By Ray O’Hanlon
“IF” is delighted to see the effort in Congress to obtain visas, even non-immigrant ones, for folks in the wee sod. The proposed Northern Ireland Visas for Peace and Reconciliation bill is indeed a worthy idea. However, even assuming that the measure passes and applications pour in from north of the Rio Not So Grande, “IF” was wondering how the matter of run-ins with the law will come into the picture. As a rule, a criminal record disbars a U.S. visa applicant and this might lead to problems with the peace visas.
Let’s face it, it would be hard to find 50,000 people from the disadvantaged areas of the North who have, at no time in their lives, thrown themselves head first into an RUC baton. There might yet be eager applicants who find their chances of a new start in America hindered by the imprint of a police boot on their backsides, or a filed-away record outlining heroic deeds such as being caught in possession of a milk bottle containing liquid not destined for the old man’s lawnmower.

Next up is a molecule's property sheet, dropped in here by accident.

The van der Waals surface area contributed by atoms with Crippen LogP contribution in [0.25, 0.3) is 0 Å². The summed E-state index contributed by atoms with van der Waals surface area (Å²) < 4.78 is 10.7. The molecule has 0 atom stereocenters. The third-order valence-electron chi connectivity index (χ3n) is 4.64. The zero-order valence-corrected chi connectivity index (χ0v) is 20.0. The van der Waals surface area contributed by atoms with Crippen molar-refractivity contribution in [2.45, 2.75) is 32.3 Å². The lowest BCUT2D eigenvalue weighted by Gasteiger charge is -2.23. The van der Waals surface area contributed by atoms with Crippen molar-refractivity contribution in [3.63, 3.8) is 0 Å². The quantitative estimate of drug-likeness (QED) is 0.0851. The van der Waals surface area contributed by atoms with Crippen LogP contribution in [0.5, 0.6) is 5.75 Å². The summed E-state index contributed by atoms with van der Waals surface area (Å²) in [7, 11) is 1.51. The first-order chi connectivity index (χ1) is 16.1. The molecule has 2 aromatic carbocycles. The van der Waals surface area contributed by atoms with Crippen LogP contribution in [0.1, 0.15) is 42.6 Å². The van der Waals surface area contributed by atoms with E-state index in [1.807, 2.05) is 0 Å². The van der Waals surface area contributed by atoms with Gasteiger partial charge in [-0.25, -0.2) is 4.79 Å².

If these visas are truly to be the offspring of peace and reconciliation, the matter of past deeds not entirely in keeping with the expectations of a normal society will have to be addressed, not just by Congress, but also by the authorities in Northern Ireland. If this potential glitch is ignored, “IF” reckons the only way of using up the entire 50,000 visa total will be to accept applicants who are still wearing diapers.
Dan’s road to Damascus?
“IF” was stopped cold by the recent Daily News letter from Daniel Patrick Moynihan lauding Tom Manton. It wasn’t the praise for Manton that caused surprise but the apparent endorsement by the great man of the MacBride Principles. Wrote Dan, in part: “I would like to highlight his service as co-chair of the Ad-Hoc Committee on Irish Affairs, established to promote peace in Northern Ireland, which helped make possible implementation of the McBride (sic) Principles.”